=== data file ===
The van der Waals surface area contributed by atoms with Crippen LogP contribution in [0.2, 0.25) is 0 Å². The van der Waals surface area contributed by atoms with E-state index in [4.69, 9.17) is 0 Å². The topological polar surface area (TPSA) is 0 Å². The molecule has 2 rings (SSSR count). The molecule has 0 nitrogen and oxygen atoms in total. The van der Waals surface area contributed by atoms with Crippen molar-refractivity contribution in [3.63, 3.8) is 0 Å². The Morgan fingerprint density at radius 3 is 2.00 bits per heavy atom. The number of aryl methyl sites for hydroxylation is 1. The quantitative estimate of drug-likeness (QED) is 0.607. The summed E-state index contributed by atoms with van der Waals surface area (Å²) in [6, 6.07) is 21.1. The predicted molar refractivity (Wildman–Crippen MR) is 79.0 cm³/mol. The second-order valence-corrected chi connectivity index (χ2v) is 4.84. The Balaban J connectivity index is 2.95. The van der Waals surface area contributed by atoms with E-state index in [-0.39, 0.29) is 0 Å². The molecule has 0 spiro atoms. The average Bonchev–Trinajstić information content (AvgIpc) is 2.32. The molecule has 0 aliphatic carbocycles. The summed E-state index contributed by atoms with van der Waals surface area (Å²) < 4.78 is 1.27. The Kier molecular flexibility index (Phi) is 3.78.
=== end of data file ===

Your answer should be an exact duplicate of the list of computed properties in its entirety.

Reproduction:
The van der Waals surface area contributed by atoms with Crippen LogP contribution in [0.2, 0.25) is 0 Å². The van der Waals surface area contributed by atoms with E-state index in [4.69, 9.17) is 0 Å². The topological polar surface area (TPSA) is 0 Å². The molecule has 2 rings (SSSR count). The molecule has 0 nitrogen and oxygen atoms in total. The van der Waals surface area contributed by atoms with Crippen molar-refractivity contribution in [3.63, 3.8) is 0 Å². The Morgan fingerprint density at radius 3 is 2.00 bits per heavy atom. The number of aryl methyl sites for hydroxylation is 1. The quantitative estimate of drug-likeness (QED) is 0.607. The summed E-state index contributed by atoms with van der Waals surface area (Å²) in [6, 6.07) is 21.1. The predicted molar refractivity (Wildman–Crippen MR) is 79.0 cm³/mol. The second-order valence-corrected chi connectivity index (χ2v) is 4.84. The Balaban J connectivity index is 2.95. The van der Waals surface area contributed by atoms with E-state index in [-0.39, 0.29) is 0 Å². The molecule has 0 spiro atoms. The average Bonchev–Trinajstić information content (AvgIpc) is 2.32. The molecule has 0 aliphatic carbocycles. The summed E-state index contributed by atoms with van der Waals surface area (Å²) < 4.78 is 1.27. The Kier molecular flexibility index (Phi) is 3.78.